He lifted his t-shirt and showed us a long scar, running from sternum to waistband.
He considers it the usual crazy talk until one night when his sternum is nearly crushed by a snarling, otherworldly apparition.
Then you get a gander at the full monty, as it were, and he looks like someone inflated him from the sternum down.
1660s, from Greek sternon "chest, breast, breastbone" (in Homer, only of males), from PIE *stre-to- "to stretch, extend," from a root meaning "flat surface," related to stornynai "to spread out" (see structure (n.)), on the notion of the chest as broad and flat, as opposed to the neck.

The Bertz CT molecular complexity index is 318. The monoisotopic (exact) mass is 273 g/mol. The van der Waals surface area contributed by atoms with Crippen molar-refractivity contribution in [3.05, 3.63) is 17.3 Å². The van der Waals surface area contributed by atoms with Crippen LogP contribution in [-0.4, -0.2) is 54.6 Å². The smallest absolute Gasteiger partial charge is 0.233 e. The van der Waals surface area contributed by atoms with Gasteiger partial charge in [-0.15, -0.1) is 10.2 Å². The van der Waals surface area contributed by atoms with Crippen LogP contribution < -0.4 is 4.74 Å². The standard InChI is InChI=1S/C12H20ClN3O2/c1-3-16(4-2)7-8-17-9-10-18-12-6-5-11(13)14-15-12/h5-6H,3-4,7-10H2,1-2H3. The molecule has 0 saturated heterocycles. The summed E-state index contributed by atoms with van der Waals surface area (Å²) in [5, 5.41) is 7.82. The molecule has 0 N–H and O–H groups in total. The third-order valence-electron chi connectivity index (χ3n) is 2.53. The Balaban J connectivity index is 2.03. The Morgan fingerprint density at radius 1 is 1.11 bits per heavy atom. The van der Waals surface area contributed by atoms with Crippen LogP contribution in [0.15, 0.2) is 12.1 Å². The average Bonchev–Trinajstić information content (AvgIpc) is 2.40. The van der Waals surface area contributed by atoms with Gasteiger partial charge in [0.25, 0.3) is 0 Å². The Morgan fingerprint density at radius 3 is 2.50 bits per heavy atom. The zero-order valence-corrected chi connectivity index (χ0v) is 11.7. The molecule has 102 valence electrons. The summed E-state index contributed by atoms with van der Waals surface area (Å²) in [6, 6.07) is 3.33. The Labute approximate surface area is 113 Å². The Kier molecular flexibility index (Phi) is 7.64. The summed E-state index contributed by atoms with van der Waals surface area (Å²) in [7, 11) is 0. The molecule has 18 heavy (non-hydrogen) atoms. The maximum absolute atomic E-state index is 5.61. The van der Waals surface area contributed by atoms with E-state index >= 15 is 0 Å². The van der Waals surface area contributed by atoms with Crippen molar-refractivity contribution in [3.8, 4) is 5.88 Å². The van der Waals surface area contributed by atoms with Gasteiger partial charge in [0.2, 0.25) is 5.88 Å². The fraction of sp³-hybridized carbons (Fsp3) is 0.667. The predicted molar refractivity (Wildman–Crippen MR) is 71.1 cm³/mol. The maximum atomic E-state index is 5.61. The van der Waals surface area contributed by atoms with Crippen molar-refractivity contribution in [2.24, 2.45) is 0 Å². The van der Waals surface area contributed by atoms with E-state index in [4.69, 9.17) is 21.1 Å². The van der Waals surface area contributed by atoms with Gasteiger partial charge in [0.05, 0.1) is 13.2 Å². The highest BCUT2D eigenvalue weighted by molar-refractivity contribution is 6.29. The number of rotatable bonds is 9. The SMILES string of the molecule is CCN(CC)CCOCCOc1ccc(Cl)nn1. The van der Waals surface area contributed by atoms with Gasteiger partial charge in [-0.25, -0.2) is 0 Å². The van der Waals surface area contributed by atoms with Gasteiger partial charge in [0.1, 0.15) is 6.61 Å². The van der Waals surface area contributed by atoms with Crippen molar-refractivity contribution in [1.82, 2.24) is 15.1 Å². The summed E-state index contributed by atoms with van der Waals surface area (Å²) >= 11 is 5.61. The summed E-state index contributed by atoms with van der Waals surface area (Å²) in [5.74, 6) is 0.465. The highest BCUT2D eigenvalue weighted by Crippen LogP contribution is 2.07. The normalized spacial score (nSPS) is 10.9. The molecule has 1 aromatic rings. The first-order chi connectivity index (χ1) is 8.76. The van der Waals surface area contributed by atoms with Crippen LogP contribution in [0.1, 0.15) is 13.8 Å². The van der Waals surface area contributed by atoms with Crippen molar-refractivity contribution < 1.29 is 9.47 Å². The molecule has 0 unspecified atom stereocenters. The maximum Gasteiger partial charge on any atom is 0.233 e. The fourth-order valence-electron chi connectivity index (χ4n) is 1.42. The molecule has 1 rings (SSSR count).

sternum ster·num (stûr'nəm)
n. pl. ster·nums or ster·na (-nə)
A long flat bone, articulating with the cartilages of the first seven ribs and with the clavicle, forming the middle part of the anterior wall of the thorax, and consisting of the corpus, manubrium, and xiphoid process. Also called breastbone.
A long, flat bone located in the center of the chest, serving as a support for the collarbone and ribs. Also called breastbone. See more at skeleton.